Alumni Engagement: Alumni Volunteering at University of Glasgow

Photo of graduates wearing mortar boards and gownsThe University of Glasgow’s SAVE (Sustainable Alumni Volunteer Engagement) Project has focussed on putting into place an alumni volunteering management infrastructure using existing systems that is both sustainable and engaging.


The initial perception in the institution was that alumni volunteering opportunities weren’t adequately defined or managed. For example,

  • there was no consistent link between students and alumni
  • the process of volunteer engagement needed to be clearer and easier to follow
  • expressions of interest in volunteering weren’t recorded in a way that could be queried or reported.


The SAVE project has helped improve the institution’s level of service by:

  • extending the range of alumni volunteering activities; for example by encouraging alumni to create online Alumni Profiles describing their time at the University, as well as asking them to act as eMentors to current students via LinkedIn
  • building clearer, formalised procedures for managing volunteering and establishing a coherent management structure to ensure sustainability
  • improving co-operation and co-ordination between University services; for example as a result of student feedback, the Careers Service now markets itself more efficiently to students.


The profile of alumni volunteering has been raised as a result of the SAVE project and many lessons have been learnt, such as:

  • the service design approach should be adopted from the beginning to ensure that any service improvements are user-centred
  • an alumni community should be grown gradually by identifying small target groups to ensure sustainability and build meaningful relationships
  • it’s important to manage expectations regarding alumni volunteering, i.e. not all alumni will be suitable for every opportunity; however all enthusiastic alumni should be encouraged.

Further Information

If you would like to find out more about this project, the following resources may help:

Student Retention: Engagement Analytics at University of Derby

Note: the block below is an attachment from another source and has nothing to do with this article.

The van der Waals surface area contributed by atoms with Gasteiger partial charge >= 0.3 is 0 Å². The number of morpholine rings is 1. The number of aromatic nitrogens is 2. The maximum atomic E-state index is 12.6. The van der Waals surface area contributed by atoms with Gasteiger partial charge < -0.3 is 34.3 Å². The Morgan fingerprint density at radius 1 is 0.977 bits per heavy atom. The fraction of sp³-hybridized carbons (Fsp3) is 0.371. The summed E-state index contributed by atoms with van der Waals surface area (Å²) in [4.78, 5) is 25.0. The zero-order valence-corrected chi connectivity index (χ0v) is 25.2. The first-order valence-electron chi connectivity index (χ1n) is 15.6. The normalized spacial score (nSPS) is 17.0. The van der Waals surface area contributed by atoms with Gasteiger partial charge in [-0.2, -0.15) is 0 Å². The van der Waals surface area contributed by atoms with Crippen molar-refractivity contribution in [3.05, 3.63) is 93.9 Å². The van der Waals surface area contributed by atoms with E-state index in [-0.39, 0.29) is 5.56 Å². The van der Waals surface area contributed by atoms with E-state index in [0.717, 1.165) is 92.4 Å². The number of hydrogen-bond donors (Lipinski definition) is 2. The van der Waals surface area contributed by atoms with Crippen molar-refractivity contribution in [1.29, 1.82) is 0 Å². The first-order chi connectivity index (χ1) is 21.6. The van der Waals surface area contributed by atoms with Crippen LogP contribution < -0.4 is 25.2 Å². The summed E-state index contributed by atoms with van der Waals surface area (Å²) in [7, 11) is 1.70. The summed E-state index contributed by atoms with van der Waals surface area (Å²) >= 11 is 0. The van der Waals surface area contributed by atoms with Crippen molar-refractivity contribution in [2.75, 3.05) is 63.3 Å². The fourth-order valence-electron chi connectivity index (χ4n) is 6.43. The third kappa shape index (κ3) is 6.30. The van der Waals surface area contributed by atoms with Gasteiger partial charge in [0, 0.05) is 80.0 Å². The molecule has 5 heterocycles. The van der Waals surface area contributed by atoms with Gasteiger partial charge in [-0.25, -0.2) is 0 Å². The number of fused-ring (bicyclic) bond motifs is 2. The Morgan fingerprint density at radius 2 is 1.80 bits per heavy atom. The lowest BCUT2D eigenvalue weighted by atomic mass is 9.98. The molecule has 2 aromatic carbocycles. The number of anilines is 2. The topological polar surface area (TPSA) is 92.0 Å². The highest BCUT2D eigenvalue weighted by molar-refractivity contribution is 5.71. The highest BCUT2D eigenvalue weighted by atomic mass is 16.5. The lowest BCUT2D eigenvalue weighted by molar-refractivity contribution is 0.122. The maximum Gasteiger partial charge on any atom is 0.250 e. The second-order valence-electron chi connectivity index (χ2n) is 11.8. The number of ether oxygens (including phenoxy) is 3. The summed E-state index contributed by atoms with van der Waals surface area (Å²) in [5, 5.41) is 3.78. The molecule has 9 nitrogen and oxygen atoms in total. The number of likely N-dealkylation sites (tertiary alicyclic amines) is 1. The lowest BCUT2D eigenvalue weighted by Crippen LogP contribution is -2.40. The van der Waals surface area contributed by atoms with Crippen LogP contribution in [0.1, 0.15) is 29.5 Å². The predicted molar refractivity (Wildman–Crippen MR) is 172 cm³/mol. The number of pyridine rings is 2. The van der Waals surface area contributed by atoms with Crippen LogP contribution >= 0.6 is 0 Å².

Photo of a brass compassThe University of Derby has been scoping early indicators (engagement analytics) for spotting students at risk of withdrawing in their SETL (Student Experience Traffic Lighting) project.


Institutions generally hold a vast array of data about students, often in different systems which are not always interoperable. The data challenges experienced in this project include:

  • predisposing factors, such as responsibility as a carer, means that students are more likely to withdraw from their studies, however it’s not always possible to capture this type of data as it’s not generally held in any IT system
  • there is little interoperability between different data systems; for example, the data required to populate an engagement dashboard is held in at least seven different systems at the University
  • each student is an individual who brings with them individual challenges to succeeding at and engaging with higher education


Scoping out the type of data to be included in a dashboard of core engagement data:

  • means that staff would be able to view a student’s level of engagement with the institution; for example, linking data on absences, access to the library and the VLE (Virtual Learning Environment) could help a tutor see if the student was still engaging in the course, even if they were absent due to illness
  • has produced a change of thinking in the way students at risk of withdrawing will be supported at the University; i.e. it will be more proactive than reactive
  • has helped staff identify key points in the student lifecycle where students are most likely to be at risk of withdrawal.


Engagement analytics goes beyond the hard data recorded in learning analytics, because:

  • it’s dangerous to make decisions about student engagement based solely on a set of data, as understanding the context of the data is important and developing the relationship between the tutor and student is essential
  • both staff and students find it useful to have their own customisable engagement dashboards
  • soft data that can’t always be found on institutional systems should also be recorded and considered.

Further Information

If you would like to find out more about this project, the following resources may help:

Engaging Alumni: ALERT at Brunel University

Photo of graduates wearing mortar boards and gownsBrunel University’s “ALERT (Alumni Growth and Engagement across New Technologies)” project has been exploring the use of social networking technologies to provide e-mentoring between alumni and undergraduates as a means to improve employability.